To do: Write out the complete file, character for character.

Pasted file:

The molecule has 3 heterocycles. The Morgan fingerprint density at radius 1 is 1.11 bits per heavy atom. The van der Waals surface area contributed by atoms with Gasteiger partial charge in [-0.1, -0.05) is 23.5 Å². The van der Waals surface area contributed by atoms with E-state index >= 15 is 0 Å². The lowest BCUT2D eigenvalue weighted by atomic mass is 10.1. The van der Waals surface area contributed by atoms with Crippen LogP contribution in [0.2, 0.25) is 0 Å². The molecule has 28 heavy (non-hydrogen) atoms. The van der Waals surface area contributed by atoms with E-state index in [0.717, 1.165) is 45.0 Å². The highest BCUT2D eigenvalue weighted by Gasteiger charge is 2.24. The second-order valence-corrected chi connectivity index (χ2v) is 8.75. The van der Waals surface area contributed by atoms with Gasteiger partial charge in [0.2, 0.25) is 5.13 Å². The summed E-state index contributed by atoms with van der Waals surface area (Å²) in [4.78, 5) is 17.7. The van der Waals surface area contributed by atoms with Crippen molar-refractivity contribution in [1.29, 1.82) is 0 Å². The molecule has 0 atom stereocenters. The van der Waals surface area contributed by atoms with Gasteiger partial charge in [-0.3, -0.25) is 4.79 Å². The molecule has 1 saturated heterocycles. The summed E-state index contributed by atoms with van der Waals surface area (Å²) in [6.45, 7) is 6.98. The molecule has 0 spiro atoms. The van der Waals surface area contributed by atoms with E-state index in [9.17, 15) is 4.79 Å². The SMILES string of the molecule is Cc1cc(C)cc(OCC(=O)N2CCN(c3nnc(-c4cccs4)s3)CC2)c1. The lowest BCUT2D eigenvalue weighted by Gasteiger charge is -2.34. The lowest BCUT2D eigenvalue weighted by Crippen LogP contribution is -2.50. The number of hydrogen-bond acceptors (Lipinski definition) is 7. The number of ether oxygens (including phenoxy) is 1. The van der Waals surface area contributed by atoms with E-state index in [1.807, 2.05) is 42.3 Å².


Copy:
The molecule has 3 heterocycles. The Morgan fingerprint density at radius 1 is 1.11 bits per heavy atom. The van der Waals surface area contributed by atoms with Gasteiger partial charge in [-0.1, -0.05) is 23.5 Å². The van der Waals surface area contributed by atoms with E-state index >= 15 is 0 Å². The lowest BCUT2D eigenvalue weighted by atomic mass is 10.1. The van der Waals surface area contributed by atoms with Crippen LogP contribution in [0.2, 0.25) is 0 Å². The molecule has 28 heavy (non-hydrogen) atoms. The van der Waals surface area contributed by atoms with E-state index in [0.717, 1.165) is 45.0 Å². The highest BCUT2D eigenvalue weighted by Gasteiger charge is 2.24. The second-order valence-corrected chi connectivity index (χ2v) is 8.75. The van der Waals surface area contributed by atoms with Gasteiger partial charge in [0.2, 0.25) is 5.13 Å². The summed E-state index contributed by atoms with van der Waals surface area (Å²) in [4.78, 5) is 17.7. The van der Waals surface area contributed by atoms with Crippen molar-refractivity contribution in [1.29, 1.82) is 0 Å². The molecule has 0 atom stereocenters. The van der Waals surface area contributed by atoms with Gasteiger partial charge in [-0.3, -0.25) is 4.79 Å². The molecule has 1 saturated heterocycles. The summed E-state index contributed by atoms with van der Waals surface area (Å²) in [6.45, 7) is 6.98. The molecule has 0 spiro atoms. The van der Waals surface area contributed by atoms with E-state index in [9.17, 15) is 4.79 Å². The SMILES string of the molecule is Cc1cc(C)cc(OCC(=O)N2CCN(c3nnc(-c4cccs4)s3)CC2)c1. The lowest BCUT2D eigenvalue weighted by Gasteiger charge is -2.34. The lowest BCUT2D eigenvalue weighted by Crippen LogP contribution is -2.50. The number of hydrogen-bond acceptors (Lipinski definition) is 7. The number of ether oxygens (including phenoxy) is 1. The van der Waals surface area contributed by atoms with E-state index in [1.807, 2.05) is 42.3 Å².